What Is Disseminated
intravascular coagulation (DIC) is a rare, life-threatening condition. In the
early stages of the condition, DIC causes your blood to clot excessively. This
can cause blood clots that reduce blood flow and can block blood from reaching
bodily organs. As the condition progresses, the platelets and clotting factors
in your blood are used up, and you will begin to experience excessive bleeding.
is a serious condition that can lead to death. If you have bleeding that won’t
stop, go to the emergency room, or call 911 for prompt medical treatment.
What Are the Symptoms of
sometimes from multiple locations on the body, is one of the more common
symptoms of DIC. Bleeding from the mucosal tissue (in the mouth and nose), and
bleeding from other external areas may occur. In addition, DIC may cause
- blood clots
- decreased blood pressure
- easy bruising
- rectal or vaginal bleeding
- red dots on the surface of the skin (petechiae)
you have cancer, DIC generally begins slowly, and clotting in the veins is more
common than excessive bleeding.
What Causes DIC?
the proteins used in your normal clotting process become overly active, it can
cause DIC. Infection, severe trauma (such as brain injuries or crushing
injuries), inflammation, surgery, and cancer are all known to contribute to
less common causes of DIC include the following:
- extremely low body temperature (hypothermia)
- venomous snake bites
- complications during pregnancy
may also develop DIC if you go into shock.
Who Is at Risk for DIC?
risk for DIC is elevated if you have recently:
- undergone surgery
- delivered a baby
- had an incomplete miscarriage
- had a blood transfusion
- had anesthesia
- had sepsis or any other fungal or bacterial blood
- had certain types of cancer, especially certain types of
- had serious tissue damage such as a head injury, burns, or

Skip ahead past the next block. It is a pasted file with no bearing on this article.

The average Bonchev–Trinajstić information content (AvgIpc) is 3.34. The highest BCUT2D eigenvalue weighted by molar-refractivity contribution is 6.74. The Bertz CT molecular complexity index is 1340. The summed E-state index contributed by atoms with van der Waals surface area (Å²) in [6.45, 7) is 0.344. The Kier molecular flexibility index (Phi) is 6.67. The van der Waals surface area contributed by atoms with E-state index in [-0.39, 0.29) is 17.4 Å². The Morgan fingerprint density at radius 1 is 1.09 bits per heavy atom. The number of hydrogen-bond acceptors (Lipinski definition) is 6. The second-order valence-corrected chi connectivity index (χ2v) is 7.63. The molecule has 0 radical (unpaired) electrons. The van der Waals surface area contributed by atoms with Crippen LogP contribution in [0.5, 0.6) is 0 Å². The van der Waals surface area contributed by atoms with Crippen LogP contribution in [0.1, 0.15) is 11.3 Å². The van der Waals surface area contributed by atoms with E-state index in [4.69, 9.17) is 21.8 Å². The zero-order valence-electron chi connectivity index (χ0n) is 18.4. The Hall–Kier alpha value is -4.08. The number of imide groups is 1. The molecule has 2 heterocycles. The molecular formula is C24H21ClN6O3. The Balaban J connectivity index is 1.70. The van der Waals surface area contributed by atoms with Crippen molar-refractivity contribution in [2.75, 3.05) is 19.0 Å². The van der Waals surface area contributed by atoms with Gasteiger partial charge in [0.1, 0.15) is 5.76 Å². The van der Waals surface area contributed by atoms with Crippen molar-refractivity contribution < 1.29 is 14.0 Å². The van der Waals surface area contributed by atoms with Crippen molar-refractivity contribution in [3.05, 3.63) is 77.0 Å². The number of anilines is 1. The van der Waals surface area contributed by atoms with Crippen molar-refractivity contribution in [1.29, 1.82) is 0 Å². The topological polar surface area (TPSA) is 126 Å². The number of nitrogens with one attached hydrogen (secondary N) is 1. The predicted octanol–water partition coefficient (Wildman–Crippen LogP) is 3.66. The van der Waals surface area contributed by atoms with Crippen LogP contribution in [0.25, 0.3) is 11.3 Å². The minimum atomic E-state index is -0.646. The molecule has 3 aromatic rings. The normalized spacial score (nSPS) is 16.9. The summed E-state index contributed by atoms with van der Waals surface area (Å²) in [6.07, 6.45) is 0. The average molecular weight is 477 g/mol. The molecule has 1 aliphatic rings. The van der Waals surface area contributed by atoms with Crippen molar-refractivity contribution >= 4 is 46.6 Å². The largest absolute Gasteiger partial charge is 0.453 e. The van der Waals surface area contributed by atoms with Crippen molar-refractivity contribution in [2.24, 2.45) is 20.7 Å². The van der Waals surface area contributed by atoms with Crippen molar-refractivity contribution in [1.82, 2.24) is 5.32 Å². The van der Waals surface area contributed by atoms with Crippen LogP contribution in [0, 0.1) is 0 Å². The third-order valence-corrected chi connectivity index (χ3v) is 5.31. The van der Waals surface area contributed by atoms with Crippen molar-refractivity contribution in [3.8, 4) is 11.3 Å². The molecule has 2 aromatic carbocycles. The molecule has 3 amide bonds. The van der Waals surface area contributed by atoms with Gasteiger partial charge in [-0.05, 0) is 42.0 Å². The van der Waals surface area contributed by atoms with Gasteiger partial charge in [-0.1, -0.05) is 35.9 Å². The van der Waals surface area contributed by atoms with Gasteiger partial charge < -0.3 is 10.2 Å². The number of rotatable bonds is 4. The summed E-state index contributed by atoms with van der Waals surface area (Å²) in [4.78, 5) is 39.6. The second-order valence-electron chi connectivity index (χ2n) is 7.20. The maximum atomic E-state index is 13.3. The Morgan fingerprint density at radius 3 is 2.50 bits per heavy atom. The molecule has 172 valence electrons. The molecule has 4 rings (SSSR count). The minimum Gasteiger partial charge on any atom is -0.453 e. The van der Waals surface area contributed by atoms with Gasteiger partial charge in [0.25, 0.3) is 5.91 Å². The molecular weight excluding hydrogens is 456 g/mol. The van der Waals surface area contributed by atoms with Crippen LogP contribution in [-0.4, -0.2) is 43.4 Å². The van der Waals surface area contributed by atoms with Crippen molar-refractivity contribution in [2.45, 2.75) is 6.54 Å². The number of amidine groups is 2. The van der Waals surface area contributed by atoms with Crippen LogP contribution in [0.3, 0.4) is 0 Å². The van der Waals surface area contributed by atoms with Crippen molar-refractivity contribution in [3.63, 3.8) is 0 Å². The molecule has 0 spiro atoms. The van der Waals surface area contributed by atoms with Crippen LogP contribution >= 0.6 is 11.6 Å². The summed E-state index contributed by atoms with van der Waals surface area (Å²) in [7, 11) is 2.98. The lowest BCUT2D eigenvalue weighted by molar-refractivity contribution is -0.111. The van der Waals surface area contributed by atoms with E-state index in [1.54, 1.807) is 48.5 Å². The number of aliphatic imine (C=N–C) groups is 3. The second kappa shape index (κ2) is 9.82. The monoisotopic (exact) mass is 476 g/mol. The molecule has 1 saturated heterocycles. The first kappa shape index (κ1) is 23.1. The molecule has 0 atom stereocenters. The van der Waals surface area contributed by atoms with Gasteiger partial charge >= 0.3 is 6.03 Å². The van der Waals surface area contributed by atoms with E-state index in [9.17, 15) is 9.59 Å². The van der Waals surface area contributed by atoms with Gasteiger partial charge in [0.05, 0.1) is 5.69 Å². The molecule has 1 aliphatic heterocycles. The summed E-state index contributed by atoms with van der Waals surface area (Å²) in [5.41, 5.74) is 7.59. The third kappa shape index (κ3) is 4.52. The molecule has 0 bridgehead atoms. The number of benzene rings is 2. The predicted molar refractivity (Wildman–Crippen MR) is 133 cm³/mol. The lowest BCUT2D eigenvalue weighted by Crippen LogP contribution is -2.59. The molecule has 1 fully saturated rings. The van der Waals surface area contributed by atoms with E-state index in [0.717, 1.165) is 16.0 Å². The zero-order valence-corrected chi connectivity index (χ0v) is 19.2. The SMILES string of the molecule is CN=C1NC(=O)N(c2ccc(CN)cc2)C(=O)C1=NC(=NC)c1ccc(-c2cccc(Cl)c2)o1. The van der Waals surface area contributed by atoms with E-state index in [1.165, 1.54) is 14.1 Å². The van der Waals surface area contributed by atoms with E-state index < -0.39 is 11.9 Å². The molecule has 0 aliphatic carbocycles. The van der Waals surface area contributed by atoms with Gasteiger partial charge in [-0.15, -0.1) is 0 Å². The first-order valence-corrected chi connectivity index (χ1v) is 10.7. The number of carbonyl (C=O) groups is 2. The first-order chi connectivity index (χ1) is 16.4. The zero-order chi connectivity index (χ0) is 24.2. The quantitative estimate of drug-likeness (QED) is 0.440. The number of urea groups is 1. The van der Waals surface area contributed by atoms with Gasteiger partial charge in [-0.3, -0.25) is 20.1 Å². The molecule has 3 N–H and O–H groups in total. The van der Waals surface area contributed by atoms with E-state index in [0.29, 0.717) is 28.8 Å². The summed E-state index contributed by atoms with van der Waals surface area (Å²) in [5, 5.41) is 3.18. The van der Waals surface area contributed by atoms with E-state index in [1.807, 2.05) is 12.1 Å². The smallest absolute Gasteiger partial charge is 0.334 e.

- had liver disease
How Is DIC Diagnosed?
may be identified through various tests related to your levels of platelets,
clotting factors, and other blood components. However, there is not a standard
procedure. The following are some tests that may be conducted if your doctor
- fibrin degradation product
- complete blood cell count (CBC) from a blood smear
- complete blood cell count (CBC) from sample
- platelet count
- partial thromboplastin time
- D-dimer test
- serum fibrinogen
- prothrombin time
Complications of DIC
can cause complications, especially when it is not treated properly. Complications
can occur from the excessive clotting that occurs in the early stages of the
condition, and the absence of clotting factors in the later stages.
- blood clots that cause a lack of oxygen to limbs and
- excessive bleeding that may lead to death
How Is DIC Treated?
treatment depends on what is causing the disorder. Treatment of the underlying
cause is the main goal. To treat the clotting problem, you may be given an
anticoagulant called heparin to reduce and prevent clotting. However, heparin
may not be administered if you have a severe lack of platelets or are bleeding
with acute DIC require hospitalization, often in an intensive care unit (ICU),
where treatment will attempt to correct the problem causing the DIC while
maintaining the function of the organs.
transfusion may be needed to replace the platelets that you are missing. Plasma
transfusions have the ability to replace the clotting factors that you are
Long-Term Outlook for DIC
outlook of your treatment depends on what caused you to develop DIC. If the
initial problem can be corrected, then DIC will resolve. If not, your doctor
may prescribe blood thinners to prevent blood clots.
who are taking blood thinners should see their doctors for regular checkups.
Your doctor will want to give you regular blood tests to evaluate how your
blood is clotting.